I have been reading the comments on this legislation for the past two days and am amazed by the actual lack of education on this topic. The fact is that evolution is a theory. It is called "The Theory of Evolution" because it lacks answers to some very big questions. It is based on a truth of something already existing to evolve. It lacks the answers to some very scientific questions such as: When has nothing ever created something? When has non-life ever produced life? When has unconsciousness ever produced consciousness? When has randomness ever produced fine tuning? When has non-reason ever produced reason? Even Darwin understood the flaws of his theory when he knew that the fossil records did not (and still do not) support his beliefs (given that time was supposed to prove his evolution theory correct yet fossil records have never shown a link to amphibian to fish or fish to reptile, etc.). Evolution has only been scientifically proven on a micro scale (meaning adaptation within that species) and the missing link(s) needed to prove it on a macro level has eluded scientific discovery since the beginning of its search. Is the thought of an intelligent designer really that crazy when the actual science that everyone seems to be basing their faith on proves that something cannot come or evolve from nothing? That is not religion. That is fact. I think the real tragedy is that most students are not challenged to think about these things, but instead pushed a theory that just seems to make sense because certain pieces do. The fact is that the evolution that is taught in our schools is based on some facts and many assumptions (but the assumptions are never taught). Perhaps allowing the idea to teach information about both ends could allow a student to actually use their own brains to research the truth about this subject. Novel concept.
  • Missing Link
    If evolution is science and science is factual, then why does the theory of creationism exist? The answer is because the "missing link" has not been found. Absent this factual piece of the puzzle, creationism stands it's ground in faith and reason. Though some people act as if they are one generation descendants from protozoic life, creationism should have it's allotted time in the school curricular. You may have made your decision about which method is the correct way that man has come to exist, why not let the future students make the same decision for themselves?
  • Comparative Religion - OK
    I think comparative religion should be taught in schools as well. When I was young, it was helpful to me to study and understand the basic tenets of the world's most popular religions. I learned it in social studies classes. I don't know what would prevent that from happening now. But it's not done in science or biology class, it's done in social studies or world history where it has a cultural context, not a scientific context.
  • Religion & Epistemology
    Schools should be free to teach about creationism, but not as science. Creationism should come up in classes about comparative religions and in philosophy classes about epistemology -- a class about "how we know what we know." In such a class, the merits and limitations of science should be discussed along with a similar discussion about the merits and limitations of religious revelation as reliable sources of human knowledge.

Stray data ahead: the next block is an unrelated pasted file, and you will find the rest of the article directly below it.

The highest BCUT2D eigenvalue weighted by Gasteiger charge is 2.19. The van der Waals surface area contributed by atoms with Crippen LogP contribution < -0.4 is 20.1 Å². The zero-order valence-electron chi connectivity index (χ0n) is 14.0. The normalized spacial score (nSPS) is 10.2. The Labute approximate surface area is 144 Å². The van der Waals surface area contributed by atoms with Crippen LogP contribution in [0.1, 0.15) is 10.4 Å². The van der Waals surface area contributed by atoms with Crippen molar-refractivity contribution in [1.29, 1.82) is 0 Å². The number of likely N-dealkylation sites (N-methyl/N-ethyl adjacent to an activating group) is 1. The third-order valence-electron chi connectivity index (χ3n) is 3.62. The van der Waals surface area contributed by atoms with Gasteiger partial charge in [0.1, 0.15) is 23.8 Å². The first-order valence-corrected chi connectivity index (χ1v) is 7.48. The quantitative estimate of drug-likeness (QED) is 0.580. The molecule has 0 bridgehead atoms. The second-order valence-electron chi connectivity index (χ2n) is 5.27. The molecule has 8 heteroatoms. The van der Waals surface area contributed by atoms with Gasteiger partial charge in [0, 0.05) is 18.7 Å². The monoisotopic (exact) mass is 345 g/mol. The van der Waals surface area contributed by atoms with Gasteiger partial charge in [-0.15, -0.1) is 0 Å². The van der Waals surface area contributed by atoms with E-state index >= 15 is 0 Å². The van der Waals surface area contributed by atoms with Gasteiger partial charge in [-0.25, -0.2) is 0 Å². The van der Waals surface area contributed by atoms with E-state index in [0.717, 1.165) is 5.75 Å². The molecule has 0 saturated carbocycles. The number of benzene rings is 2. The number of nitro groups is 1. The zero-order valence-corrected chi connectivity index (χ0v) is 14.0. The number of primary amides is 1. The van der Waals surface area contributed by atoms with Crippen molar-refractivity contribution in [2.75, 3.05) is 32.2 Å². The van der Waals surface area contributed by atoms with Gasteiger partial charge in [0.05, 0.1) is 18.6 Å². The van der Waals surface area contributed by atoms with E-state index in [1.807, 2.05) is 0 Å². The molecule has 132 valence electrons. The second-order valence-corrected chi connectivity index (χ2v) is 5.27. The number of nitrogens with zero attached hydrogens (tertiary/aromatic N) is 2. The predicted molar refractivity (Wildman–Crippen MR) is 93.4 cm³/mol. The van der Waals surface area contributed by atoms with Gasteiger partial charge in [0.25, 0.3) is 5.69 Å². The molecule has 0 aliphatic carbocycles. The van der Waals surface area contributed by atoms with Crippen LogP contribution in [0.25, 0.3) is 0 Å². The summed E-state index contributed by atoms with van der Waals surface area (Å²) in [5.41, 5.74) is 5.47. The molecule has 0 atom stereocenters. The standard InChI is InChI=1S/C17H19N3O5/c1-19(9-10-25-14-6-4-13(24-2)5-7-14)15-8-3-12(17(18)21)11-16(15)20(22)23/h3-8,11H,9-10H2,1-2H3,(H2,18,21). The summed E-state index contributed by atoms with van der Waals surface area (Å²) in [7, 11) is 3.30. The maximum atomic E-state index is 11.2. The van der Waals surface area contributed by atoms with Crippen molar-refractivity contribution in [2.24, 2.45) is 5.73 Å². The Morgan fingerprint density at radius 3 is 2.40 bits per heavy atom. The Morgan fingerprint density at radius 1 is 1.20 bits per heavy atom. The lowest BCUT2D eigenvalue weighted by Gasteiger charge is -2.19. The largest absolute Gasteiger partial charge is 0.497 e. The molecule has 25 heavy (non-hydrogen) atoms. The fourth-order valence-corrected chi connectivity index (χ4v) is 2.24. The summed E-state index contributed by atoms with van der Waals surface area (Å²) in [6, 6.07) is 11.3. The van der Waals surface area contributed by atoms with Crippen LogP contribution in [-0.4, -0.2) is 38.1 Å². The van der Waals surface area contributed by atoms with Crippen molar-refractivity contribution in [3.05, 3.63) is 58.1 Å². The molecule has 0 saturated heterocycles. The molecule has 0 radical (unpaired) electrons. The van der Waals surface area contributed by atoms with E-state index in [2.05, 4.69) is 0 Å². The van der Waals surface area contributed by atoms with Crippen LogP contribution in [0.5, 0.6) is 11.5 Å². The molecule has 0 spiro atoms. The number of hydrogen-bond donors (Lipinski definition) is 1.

• What is everyone afraid of?
    Yes current teachings are based on science, which is funny. They could not disprove it, so it is fact! They can't disprove or prove alot of things taught to be true. Actually, I think the best approach is open teaching to world religions in school. Let everyone learn why people believe the way they do. They can make the choice they want out in the world, but at least have some reasoning behind how other religions work. I have had alot of teachers that teach evolution and state it is not what they believe to be correct anyway. Learning history can help us not make the same mistakes made in the past.
    • Believe It
      I think it was the Flying Spaghetti Monster or that the earth was created last week by Ed.
    • Creationism scam legislation
      If the current proposed legislation for teaching "creationism" as science in public schools passes, I will be the first in line to file a lawsuit to challenge it. "Creationism" is nothing more than religion cloaked in the guise of science. I has NO proven scientific basis, uses only the bible as its source. Therefore it is nothing more than approach to teach one brand of religious philosophy. The bible is not and never has been proven to be a true, objective, identifiable source for either history or science, since its authorship has spanned centuries and its original documents have been changed and reinterpreted by hundreds of vocal renditions, scribes, politics, and translations. There is no one authoritative source of the biblical writings and no proof of the actual authors of the various writings. The biblical writings can only be subjectively interpreted since no original documents or sources survive. There is absolutely NO objective proof of the existence of a "god" or "divine being" that created the universe, earth or life. It is all religious/faith-based subjectivity. And it is unconstitutional to be taught in public schools as science or fact.
    • FSM
      Equal time should be given to the theory of the Flying Spaghetti Monster. As Bobby Henderson put it when Kansas was pulling this stuff, "I think we can all look forward to the time when these three theories are given equal time in our science classrooms across the country, and eventually the world; one third time for Intelligent Design, one third time for Flying Spaghetti Monsterism, and one third time for logical conjecture based on overwhelming observable evidence."
    • Logic Fail
      Would we also teach the Scientologists view of how the world began? Would we also teach the world rests on Atlas's shoulders? These hypothosis have just as mush scientific backing as creationism....This story makes me ashamed for our state.